Want to stay in a traditional Persian caravanserai? Here's what you need to know, including most popular ones to stay or simply visit.
Below photo of Maranjab Caravansary.
Caravansary literary translates to "lodging for caravans,” from kārvān or “caravan” and sarāy “house.” These buildings were the inn of the Orient, providing accommodation for commercial, pilgrim, postal, and official travellers. Caravanserai's could be established by religious foundations on pilgrim routes or by merchants’ guilds, as well as by rulers and notables on normal commercial routes. Especially during the reign of Shah Abbās I (17th CE) the road system was systematically extended throughout Iran. This establishing majority of the common trade routes at the time and generally linked:
During the Safavid and Qajar times there was a state architectural department specifically concerned with the construction of caravanserai's and stations on the overland routes. Between the growing empires around Europe and China there was a growing desire for prestige and nobility.
This common designs developed from the 1st millennium BCE and evolved with the growing road networks and other political influences. Common caravanserai's consisted of square or rectangular plans around a central courtyard and one entrance. Whether fortified or not the caravanserai's provided security against animals of prey and attacks by pillagers.
The Persian caravansary significantly influences architecture of the Islamic lands. The crusades brought them to Europe which combined with cruciform aisles of Catholicism, castles of Teutonic Knights, Renaissance and Baroque palaces. Corner towers along the curtain walls conveyed a powerful and forbidding impression, after all the word 'rook' (chess) was borrowed from Persian 'rokh.' The Mongol invasion brought a visible change in building forms and functions. Typically incorporating arched niches on both sides of portals, serving as cupboards and fireplaces for overnight guests outside of the caravansary. The portal was placed architecturally on the central axis of the façade, and emphasized with a projected entrance block. In the upper story there were residential quarters for more affluent travellers. There were series of anterooms (instead of porticos) with arched entrances to reach the guest rooms. Both anterooms and guest rooms were provided with niches and fireplaces, but only guest rooms had vented chimneys. The anterooms were often incorporated into the horse stables around the outer perimeter with sleeping platforms for caravan drivers. These were frequently divided into four sections in order to increase the capacity and privacy. On each side of the entrance usually had rooms for the guard and reception manager. Larger caravanserai's also had storerooms, latrines, baths and places for prayer.
Until the construction of caravanserai's came to an end at the beginning of the 20th century, they represented an unbroken tradition of considerable achievement within Iranian architecture.
In certain regions of Iran there were caravanserai's without interior courtyards, mountain caravanserai's where completely roofed, and the Persian Gulf had pavilion types to hotter coastal areas.
Rebāṭs (mountain caravanserai's) were built around passes and partially dug into cliffs for shelter. They provided travelers shelter from snow storms and avalanches in the autumn and spring; in winter the roads through the passes are almost entirely blocked. The completely roofed type rebāṭs encompassed a broad range from small road stations to royal structures of the period of Shah Abbās I. In the hot, humid coastal areas along the Persian Gulf, the climatic pattern is entirely different from the desert basins or the highlands. The pavilion style had many variations in plan and construction. The basic type was square with a cruciform central space, corner rooms and stone platforms encircled the building for shade. These rooms could be entered from the outside, with minimal protection needed during the reign of Shah Abbās I, who provided general caravan route security. These pavilion types could be open on all sides in order to permit the cooling winds to blow through the buildings. The āb anbār (water cisterns) for pavilion caravanserai's were usually larger than the accommodations themselves.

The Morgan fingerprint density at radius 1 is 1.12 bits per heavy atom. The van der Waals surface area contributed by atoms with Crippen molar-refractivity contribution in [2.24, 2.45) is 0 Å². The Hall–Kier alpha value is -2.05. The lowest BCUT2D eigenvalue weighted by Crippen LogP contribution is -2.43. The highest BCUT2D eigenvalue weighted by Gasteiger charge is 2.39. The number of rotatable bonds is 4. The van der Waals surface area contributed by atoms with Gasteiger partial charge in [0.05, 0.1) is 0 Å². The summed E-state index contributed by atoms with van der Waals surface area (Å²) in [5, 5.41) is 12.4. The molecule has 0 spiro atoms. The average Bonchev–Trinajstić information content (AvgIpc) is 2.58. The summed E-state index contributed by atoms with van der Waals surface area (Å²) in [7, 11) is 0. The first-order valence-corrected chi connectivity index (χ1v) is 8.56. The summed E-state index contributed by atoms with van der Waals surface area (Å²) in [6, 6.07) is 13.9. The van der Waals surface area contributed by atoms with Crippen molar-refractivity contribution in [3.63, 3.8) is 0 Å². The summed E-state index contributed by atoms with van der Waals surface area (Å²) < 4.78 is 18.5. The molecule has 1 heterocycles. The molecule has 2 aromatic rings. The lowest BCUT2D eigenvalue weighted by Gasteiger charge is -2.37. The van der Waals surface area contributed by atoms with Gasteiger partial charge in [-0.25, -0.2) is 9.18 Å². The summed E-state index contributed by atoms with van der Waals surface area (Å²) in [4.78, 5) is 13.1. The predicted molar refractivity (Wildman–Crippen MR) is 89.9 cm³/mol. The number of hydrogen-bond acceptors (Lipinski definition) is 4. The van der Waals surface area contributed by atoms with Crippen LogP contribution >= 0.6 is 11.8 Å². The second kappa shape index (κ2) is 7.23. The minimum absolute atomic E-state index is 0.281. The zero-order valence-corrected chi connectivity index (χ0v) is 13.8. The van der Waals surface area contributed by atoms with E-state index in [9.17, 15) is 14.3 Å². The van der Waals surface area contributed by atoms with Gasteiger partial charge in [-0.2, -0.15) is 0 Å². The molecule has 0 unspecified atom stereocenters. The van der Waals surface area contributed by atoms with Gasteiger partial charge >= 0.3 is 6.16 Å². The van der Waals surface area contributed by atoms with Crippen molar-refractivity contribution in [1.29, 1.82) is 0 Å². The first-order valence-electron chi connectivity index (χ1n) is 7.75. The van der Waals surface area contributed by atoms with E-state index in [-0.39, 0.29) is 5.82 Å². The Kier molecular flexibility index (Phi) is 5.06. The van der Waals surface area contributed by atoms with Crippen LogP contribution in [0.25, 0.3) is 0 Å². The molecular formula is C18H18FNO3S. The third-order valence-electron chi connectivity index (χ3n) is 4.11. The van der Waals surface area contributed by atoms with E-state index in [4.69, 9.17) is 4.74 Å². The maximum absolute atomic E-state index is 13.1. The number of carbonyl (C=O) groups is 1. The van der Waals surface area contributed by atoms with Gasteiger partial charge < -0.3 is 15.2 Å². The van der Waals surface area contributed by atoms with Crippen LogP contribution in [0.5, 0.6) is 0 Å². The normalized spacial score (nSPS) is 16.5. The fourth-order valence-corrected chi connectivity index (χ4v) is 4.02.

The size of the caravanserai's, especially those built in courtyard form, depended upon the frequency of traffic on the different roads. The construction size provided function and the need for space, not necessarily ostentation. The significance of the roads and crossings therefore indicated relative size and capacity. The spacing between caravanserai's were around 30-40 km (average 35 km), representing a day’s caravan journey. However in slower mountainous regions the interval could be as small as 10-20 km. The pavilion caravanserai's in the lowlands were only about 5 km apart. There were also Čāpār-ḵānas (postal stations) frequently built next to the large caravanserai's mainly in the later Qajar Period (19th CE). The common caravanserai's were built of baked brick, however the rebāṭs (mountain caravanserai's) and the pavilion types more frequently had rubble with stucco facing.
Most most famous ones to visit today include:
Zein-o-din (Yazd - Operational)
Maranjab (Aran o Bidgol)
Robat Sharaf (Mashhad)
Dayr-e Gachin (National Kavir Park)
Qasr-e Bahram (Tehran)
Abbas Abad (Semnan)
Robat Karim (Tehran-Saveh road)
Hoz-e Sultan (Qom)